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What can be expected of David Price and Craig Kimbrel in the ALCS?

Craig Kimbrel struggled through the ninth inning of the clinching Game 4 Tuesday in New York.jim davis/Globe staff

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We can agree that David Price and Craig Kimbrel have some sort of Yankee-phobia, a suggestion both players would likely deny. Short of asking them to take a polygraph on the subject, it would be hard for both to prove otherwise.

Whether it’s the intimidating lineup, the venue, the rabid Yankee fans, who knows? They would talk about not executing pitches and having poor location. That would be accurate, but we know there’s more to it than that. Perhaps a Hall of Fame-bound closer and a Cy Young Award-winning pitcher are spooked by the Yankees.


With the Bronx Bombers gone, we can reasonably hope that Price will be OK against Houston in the ALCS. He had two good starts against the Astros this season: June 2 in Houston, when he went six innings and allowed three runs while striking out seven in a 5-4 win, and Sept. 7 in Boston, when he pitched 6⅓ innings and allowed two runs while striking out 10 in a 6-3 loss. Price also pitched 6⅔ innings of scoreless relief against the Astros in last year’s Division Series.

Kimbrel is one of the most dominant relievers since Mariano Rivera, but the Yankees are his bugaboo. In six regular-season games this season, he had a 4.76 ERA against them, including 6.75 in three games at Yankee Stadium. Kimbrel has faced the Yankees 21 times in his career with a 3.98 ERA, which is certainly not horrible but is pedestrian for such an elite reliever.

In Game 4 Tuesday, Kimbrel allowed two runs in the ninth, though he got the save.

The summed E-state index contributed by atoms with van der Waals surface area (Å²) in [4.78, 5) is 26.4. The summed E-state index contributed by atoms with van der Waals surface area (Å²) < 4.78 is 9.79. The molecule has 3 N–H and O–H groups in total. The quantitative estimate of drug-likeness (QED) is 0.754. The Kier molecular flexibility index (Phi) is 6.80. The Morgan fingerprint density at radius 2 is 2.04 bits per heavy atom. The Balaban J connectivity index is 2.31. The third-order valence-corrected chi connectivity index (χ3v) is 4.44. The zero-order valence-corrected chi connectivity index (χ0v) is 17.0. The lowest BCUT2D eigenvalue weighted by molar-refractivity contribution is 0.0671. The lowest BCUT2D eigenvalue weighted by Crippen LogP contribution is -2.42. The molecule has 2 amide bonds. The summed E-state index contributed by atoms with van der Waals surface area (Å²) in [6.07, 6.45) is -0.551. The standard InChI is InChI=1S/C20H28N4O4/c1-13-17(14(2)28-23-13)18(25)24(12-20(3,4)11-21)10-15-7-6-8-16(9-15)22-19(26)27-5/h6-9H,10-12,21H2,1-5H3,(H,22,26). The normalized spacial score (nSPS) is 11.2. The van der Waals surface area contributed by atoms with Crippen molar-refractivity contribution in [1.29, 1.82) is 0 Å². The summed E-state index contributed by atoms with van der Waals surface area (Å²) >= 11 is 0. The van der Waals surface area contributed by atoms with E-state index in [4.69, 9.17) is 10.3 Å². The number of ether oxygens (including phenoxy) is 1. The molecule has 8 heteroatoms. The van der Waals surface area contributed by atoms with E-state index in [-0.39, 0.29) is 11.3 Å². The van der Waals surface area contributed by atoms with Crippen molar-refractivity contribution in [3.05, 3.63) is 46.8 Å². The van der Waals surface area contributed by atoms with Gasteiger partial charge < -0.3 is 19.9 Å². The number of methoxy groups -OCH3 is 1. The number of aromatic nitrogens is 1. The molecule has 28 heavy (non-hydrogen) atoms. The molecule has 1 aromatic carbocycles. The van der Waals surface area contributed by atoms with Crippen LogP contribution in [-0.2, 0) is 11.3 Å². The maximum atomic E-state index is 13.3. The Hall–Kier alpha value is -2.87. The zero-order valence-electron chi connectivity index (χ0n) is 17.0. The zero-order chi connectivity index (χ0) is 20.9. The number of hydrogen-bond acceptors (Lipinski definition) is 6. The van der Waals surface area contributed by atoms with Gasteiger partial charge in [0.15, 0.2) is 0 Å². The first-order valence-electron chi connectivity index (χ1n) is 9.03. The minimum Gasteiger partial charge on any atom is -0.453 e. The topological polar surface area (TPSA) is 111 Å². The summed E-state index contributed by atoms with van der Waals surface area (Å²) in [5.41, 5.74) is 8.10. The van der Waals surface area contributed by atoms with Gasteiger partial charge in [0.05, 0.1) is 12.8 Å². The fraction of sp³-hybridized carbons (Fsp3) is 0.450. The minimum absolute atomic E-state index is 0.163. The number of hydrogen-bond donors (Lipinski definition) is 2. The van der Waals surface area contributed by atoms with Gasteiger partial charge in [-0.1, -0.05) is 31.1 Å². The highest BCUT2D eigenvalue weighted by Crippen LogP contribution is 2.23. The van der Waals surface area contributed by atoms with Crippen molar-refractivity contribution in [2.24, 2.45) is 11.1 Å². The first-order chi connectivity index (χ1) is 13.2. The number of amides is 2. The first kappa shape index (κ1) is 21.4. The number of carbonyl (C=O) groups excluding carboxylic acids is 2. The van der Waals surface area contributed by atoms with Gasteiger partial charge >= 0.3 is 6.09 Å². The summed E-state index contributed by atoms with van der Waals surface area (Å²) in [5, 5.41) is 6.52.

The problem is, he imploded last season in Game 4 against the Astros. John Farrell brought him on in the eighth inning after Chris Sale had allowed the game-tying homer to Alex Bregman to make it 3-3 and a single by Evan Gattis.


With two outs, Kimbrel came on to face George Springer. He threw a wild pitch, walked Springer, then allowed an RBI single by Josh Reddick to give the Astros a 4-3 lead.

He also pitched the ninth, and after a hit batsman and a single, Carlos Beltran’s double scored another run.

So there’s that to consider with Kimbrel. It’s a stretch to think he also has an Astros-phobia, but that outing wasn’t pretty, and it cost the Red Sox a chance to advance.

Obviously, Alex Cora isn’t going to be afraid to go to Kimbrel, but he may want to avoid the four- or five-out save opportunities. Cora appears to have growing confidence in Matt Barnes and Ryan Brasier, so Kimbrel may not have to get four or five outs.

Cora said Wednesday that Price would start Game 2, following Sale in Game 1, which is the right thing to do considering his success against Houston this season.

Some had suggested that the Sox use Price exclusively as a reliever, an Andrew Miller type who can pitch multiple innings and at high-leverage times. But the Red Sox did that last season against the Astros only because they didn’t think Price could stretch out as a starter after his season-long bout with a forearm injury.

This time, there’s no such issue. Price is fine, and when pitching his game, he is capable of going deep into a game and neutralizing Astros hitters.


Needless to say, Price and Kimbrel are two very important pitchers. If both do what they’re capable of doing, the Red Sox will be in good shape, even against a Houston team that could very easily repeat.

And look at it this way: Could it really get any worse for these two guys?

Better off not answering that. At least not yet.

Nick Cafardo can be reached at cafardo@globe.com. Follow him on Twitter @nickcafardo.